Doctors appeal philanthropic persons to help Zakir meet his family
Srinagar: Zakir Ahmad, a resident of southern India, has been forced to stay at the Psychiatric Diseases Hospital, Srinagar, for the last six months because his family has refused to take him home even though he has recovered from a disorder following treatment at the hospital.
Zakir, 35, a mechanical engineer from Vellore town of Tamil Nadu, has been confined to the hospital ward since November 2016 when he was admitted there. Despite his recovery from bipolar disorder six months ago, he continues to stay with serious psychiatric patients as his family has refused to take him, probably due to poverty.
“I want to go home. I am absolutely fine now. I miss my family, especially my Abba and Ammi,” he says.
“I feel jailed at the hospital now. Though I have many friends in the hospital but they can’t replace my family,” Zakir says.
Zakir, who was designated as Muezzin in a Mathura Grand Mosque during his job posting in Gurgaon, Haryana, says he was heading to participate in a religious congregation in Kashmir but was caught by the army at Kargil.
Last year, he was diagnosed with bipolar disorder at the Institute of Mental Health and Neurosciences, Srinagar (also known as the Psychiatric Diseases Hospital).
“We received him last year after an Additional District Magistrate, Kargil, issued orders to admit him in the Hospital,” says Dr Arshad Hussain, senior psychiatrist.
Zakir was caught by the army at Kargil town while he was roaming around without any identity proof, Dr Hussain says.
“The army had later handed him over to the local police which produced him before the Magistrate. Seeing his mental instability, he was sent here. We immediately started his treatment and designated a few employees to take care of him. He has recovered with the efforts of doctors and other staff members,” he says.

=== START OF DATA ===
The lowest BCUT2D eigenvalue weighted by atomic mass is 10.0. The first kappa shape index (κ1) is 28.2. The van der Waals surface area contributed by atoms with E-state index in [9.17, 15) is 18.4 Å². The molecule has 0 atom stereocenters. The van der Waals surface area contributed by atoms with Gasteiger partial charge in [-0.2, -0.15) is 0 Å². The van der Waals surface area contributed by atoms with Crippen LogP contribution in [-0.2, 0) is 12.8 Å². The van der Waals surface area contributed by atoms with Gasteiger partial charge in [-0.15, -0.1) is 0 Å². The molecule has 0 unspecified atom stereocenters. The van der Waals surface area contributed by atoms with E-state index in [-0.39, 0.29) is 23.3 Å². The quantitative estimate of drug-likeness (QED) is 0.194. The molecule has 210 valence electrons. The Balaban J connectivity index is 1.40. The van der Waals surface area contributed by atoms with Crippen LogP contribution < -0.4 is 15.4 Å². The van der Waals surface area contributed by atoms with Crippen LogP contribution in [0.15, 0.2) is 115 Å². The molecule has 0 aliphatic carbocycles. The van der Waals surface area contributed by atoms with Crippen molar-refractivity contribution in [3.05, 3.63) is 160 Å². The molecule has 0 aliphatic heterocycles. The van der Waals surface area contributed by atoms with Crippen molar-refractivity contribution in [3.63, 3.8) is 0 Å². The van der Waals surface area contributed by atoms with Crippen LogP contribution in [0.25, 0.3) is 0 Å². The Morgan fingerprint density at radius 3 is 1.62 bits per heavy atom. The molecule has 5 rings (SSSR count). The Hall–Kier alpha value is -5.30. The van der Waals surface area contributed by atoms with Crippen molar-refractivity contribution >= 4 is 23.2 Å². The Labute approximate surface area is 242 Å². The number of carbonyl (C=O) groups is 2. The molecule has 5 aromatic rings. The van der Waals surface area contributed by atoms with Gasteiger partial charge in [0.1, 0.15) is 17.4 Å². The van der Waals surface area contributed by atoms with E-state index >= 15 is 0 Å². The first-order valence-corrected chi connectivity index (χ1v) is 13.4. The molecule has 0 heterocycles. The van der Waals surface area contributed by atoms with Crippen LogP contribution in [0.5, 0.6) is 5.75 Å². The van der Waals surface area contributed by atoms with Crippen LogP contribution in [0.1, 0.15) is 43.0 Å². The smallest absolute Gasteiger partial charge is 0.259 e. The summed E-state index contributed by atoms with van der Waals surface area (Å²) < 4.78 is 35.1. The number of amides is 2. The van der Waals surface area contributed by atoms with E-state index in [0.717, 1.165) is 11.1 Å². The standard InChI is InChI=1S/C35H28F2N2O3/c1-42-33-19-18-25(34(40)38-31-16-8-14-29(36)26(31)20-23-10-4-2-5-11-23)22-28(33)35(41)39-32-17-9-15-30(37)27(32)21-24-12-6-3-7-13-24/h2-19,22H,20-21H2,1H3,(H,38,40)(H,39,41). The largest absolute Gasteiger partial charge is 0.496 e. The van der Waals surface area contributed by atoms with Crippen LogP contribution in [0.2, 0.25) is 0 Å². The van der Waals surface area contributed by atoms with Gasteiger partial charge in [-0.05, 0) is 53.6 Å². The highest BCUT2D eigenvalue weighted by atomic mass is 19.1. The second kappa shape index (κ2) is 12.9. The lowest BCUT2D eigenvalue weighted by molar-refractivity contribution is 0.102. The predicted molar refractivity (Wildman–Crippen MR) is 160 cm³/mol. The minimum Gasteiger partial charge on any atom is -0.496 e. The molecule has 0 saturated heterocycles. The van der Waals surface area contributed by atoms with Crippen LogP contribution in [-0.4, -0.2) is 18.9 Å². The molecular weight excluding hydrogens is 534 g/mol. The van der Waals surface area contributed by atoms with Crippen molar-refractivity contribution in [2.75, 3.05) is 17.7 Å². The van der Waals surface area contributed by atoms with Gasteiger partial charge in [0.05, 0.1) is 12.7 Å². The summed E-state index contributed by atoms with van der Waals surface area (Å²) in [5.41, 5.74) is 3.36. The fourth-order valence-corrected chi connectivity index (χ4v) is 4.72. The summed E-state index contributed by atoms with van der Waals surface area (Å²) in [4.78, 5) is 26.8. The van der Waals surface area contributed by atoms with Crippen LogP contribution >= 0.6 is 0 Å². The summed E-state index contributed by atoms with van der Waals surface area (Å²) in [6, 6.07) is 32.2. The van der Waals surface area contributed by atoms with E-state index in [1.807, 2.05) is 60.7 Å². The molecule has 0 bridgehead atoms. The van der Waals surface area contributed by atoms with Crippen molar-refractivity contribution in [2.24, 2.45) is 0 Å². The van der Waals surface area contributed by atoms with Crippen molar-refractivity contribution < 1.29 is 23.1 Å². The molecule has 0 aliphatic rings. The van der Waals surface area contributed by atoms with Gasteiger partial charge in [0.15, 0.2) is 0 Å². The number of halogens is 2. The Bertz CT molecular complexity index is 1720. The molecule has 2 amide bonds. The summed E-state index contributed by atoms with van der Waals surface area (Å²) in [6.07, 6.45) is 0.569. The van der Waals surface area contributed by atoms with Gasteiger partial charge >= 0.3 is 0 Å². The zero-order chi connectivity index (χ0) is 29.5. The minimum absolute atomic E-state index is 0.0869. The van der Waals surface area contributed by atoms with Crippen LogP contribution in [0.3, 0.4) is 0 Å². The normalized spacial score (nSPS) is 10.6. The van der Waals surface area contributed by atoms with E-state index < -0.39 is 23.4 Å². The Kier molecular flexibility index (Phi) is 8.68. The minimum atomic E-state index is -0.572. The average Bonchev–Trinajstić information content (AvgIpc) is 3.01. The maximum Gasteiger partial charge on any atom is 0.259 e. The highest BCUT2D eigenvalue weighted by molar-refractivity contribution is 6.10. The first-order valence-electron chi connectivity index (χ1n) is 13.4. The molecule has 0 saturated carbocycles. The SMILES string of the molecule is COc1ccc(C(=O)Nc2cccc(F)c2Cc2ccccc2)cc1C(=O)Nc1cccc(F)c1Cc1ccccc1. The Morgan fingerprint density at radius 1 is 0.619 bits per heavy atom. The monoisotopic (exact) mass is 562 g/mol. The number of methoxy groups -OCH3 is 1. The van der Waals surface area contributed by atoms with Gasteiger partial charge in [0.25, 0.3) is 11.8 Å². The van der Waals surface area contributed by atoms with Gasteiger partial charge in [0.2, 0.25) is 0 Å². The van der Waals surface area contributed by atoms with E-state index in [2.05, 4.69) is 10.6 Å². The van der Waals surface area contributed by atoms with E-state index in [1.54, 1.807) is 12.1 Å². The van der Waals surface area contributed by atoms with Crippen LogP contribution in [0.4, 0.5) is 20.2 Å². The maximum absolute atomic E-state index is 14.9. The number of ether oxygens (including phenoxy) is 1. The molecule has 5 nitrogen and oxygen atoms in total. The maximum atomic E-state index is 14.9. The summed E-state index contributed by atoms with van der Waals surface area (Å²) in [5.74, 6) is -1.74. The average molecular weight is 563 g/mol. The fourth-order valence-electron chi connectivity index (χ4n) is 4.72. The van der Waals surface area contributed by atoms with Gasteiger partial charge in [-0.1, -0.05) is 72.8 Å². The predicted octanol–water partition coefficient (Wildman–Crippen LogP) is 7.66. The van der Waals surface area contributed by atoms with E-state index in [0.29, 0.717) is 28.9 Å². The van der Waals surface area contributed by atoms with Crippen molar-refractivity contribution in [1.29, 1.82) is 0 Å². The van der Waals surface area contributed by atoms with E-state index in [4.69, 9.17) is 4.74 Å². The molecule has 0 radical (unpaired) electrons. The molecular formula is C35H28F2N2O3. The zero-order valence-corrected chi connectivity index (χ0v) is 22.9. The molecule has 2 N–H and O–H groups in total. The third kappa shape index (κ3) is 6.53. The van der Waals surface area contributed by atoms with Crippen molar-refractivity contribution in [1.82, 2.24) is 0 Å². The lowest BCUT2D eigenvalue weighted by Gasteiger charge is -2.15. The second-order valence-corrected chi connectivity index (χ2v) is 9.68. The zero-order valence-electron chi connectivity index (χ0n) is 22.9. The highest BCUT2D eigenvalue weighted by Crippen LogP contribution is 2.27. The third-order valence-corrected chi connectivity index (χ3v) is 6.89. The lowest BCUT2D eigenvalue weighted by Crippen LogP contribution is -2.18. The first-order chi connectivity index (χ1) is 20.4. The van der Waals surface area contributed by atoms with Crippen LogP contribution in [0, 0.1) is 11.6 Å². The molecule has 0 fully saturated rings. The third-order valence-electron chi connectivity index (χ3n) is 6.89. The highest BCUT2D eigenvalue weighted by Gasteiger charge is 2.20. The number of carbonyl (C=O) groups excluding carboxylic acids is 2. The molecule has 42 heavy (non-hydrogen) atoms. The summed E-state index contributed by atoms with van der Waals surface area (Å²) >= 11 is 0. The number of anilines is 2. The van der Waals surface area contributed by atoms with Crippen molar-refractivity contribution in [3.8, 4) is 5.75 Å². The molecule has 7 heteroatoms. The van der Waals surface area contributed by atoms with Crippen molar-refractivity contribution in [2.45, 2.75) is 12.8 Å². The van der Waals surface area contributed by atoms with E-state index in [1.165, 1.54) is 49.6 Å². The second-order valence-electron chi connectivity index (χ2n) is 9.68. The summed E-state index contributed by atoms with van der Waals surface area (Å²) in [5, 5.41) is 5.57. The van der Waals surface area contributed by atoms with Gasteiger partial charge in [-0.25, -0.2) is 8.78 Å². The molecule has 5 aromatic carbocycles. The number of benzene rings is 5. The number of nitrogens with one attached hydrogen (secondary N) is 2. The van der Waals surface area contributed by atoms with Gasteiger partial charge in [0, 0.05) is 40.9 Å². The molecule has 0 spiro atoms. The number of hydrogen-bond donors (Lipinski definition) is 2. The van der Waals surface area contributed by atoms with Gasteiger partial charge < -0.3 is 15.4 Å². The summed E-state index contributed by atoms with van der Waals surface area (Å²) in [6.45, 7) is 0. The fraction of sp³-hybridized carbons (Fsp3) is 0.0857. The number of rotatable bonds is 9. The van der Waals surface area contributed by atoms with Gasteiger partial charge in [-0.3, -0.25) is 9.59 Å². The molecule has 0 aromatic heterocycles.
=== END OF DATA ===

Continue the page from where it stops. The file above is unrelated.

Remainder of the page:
Dr Arshad says the hospital administration was able to trace his family who live in Vellore district of Tamil Naidu. However, they refused to take him owing to their poverty.
“They are unwilling to take him, probably because they can’t afford the travel and other expenses due to poverty,” he says.
The Psychiatric Hospital has been facing ethical and legal issues over confining Zakir in the hospital ward after his recovery six months ago.
“We can’t keep him in the hospital for long as he has recovered from a mental illness after our consistent treatment. We appeal to affluent and philanthropic persons to help Zakir meet his family,” says registrar Dr Yuman Kawoos, who treated him.
She says it took Zakir six months to regain normal behaviour after being admitted at the hospital.
“When Zakir narrated his story to us and told us the address and contact numbers of his home, we tried to connect him with his family,” she says.
“We made several calls to the family and finally traced them. But they seem to be unwilling to take him,” Dr Yuman says.
Kashmir Reader also contacted Zakir’s family on a contact number given by him. The call was answered by a woman who was unwilling to reveal her identity when the newspaper to talk to Zakir’s father, Nazeer Ahmad. The lady instead replied that it was wrong number.
However, the Kashmir Reader correspondent pursued the matter, this time under the guise of a business client. Finally, the lady transferred the call to a man who introduced himself as Nazeer Ahmad and wanted to know if everything was fine.
When this correspondent told him he had met Zakir and that the doctors had said he could go home, the father replied, “I am not well and can’t arrange huge travel expenses. That is why I am not coming to take him.”
After 10 minutes of conversation and several assurances of help by the correspondent, Zakir’s father responded positively.
“Ok, I will talk to my family and get back to you,” he told Kashmir Reader and hung up the phone.